Tuesday, July 13, 2010

A Physical Setback, An Assistant Needed

After days of experimenting with altar designs, sawing, drilling and collecting wood, I've sadly stirred up my old shoulder injury, and I've been advised (by my acupuncturist) to lay off any labor that involves heavy lifting or pulling for a few weeks. YIKES! I figured out that I need to hire an assistant for those tasks, but I'm concerned that handing over this work will damage my intimacy with the materials. Guess I'll have to file that concern if this shoulder will ever heal. Instead I'll be shooting more photos, writing a press release, drawing out ideas, and refining a time line. Oh, and then there's the issue of drawing up a contract with the owners who want questions answered about liability, maintenance, access, etc. All of this will be put on hold after Tuesday, the 20th, when we fly east to spend two weeks in Northern Italy (yes, I know our carbon footprint will increase exponentially) where we've never been. We will start out at the ecovillage, Torri Superiore, in the Piedmont district just north of Ventimigglia and the Italian Riviera. I hope to be inspired by their permaculture gardens, and learn more about the international ecovillage movement.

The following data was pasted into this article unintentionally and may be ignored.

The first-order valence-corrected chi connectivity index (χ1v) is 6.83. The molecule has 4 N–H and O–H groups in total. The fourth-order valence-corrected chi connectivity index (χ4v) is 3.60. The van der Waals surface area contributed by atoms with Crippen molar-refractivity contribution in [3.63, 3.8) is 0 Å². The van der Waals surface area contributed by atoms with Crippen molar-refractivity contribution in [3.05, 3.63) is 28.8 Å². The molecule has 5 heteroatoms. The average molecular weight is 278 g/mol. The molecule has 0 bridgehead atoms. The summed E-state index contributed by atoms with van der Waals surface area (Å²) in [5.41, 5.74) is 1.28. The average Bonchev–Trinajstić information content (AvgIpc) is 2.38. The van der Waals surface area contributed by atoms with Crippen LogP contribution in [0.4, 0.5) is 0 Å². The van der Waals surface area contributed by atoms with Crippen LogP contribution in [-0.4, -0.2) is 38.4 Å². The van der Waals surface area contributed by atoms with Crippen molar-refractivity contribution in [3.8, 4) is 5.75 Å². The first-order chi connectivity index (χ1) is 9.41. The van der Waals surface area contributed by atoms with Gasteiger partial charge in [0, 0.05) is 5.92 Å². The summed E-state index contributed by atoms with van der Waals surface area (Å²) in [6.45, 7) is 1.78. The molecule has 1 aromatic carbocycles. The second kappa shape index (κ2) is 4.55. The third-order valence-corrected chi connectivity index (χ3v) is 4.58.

If I don't write much during that time, don't despair. I will post lots when I return. I'll have to finish 4 altars in time for the Gravity of Kindness community performance on August 29th, and to that end, I will hire an assistant for about 3 weeks. Let me know if you have any leads. Skills with power tools and a lust for scavenging materials are a big plus.

Friday, July 9, 2010

Biking heroics in a heat wave

Yesterday was the hottest day of the year so far, and my fellow eco-art list member, Liza, who lives in Edmunds, WA, biked all the way from her home to our island. I was very impressed. I love to bike, but in that kind of heat...whew. Wish I had photographed her arrival up our steep hill, but I was busy watering our thirsty permaculture-designed garden.

After dinner that included yummy greens with toasted hazelnuts & raspberries from our garden, we went to visit the site together, and she asked really great questions about the history of the site and our plans for the garden. What a lively mind!

Here's our proposal: Eden Reframed will be a community-based, interactive eco-art project on the site of the Beall Greenhouses on Vashon Island. Through art, permaculture design, bioremediation and community collaboration, this project will be a small part of the restoration process of a site that has been polluted by pesticides and heavy metals, and damaged by decades of dumping. The project will include sculptural elements such as remediation containers designed from used windshields and car parts and interactive altars made from other scavenged materials. We will invite the community to share stories about gardening and growing food, and the stories will be available for visitors to read on the altars. The sculptural pieces will be surrounded by a healing garden designed from native plants and trees.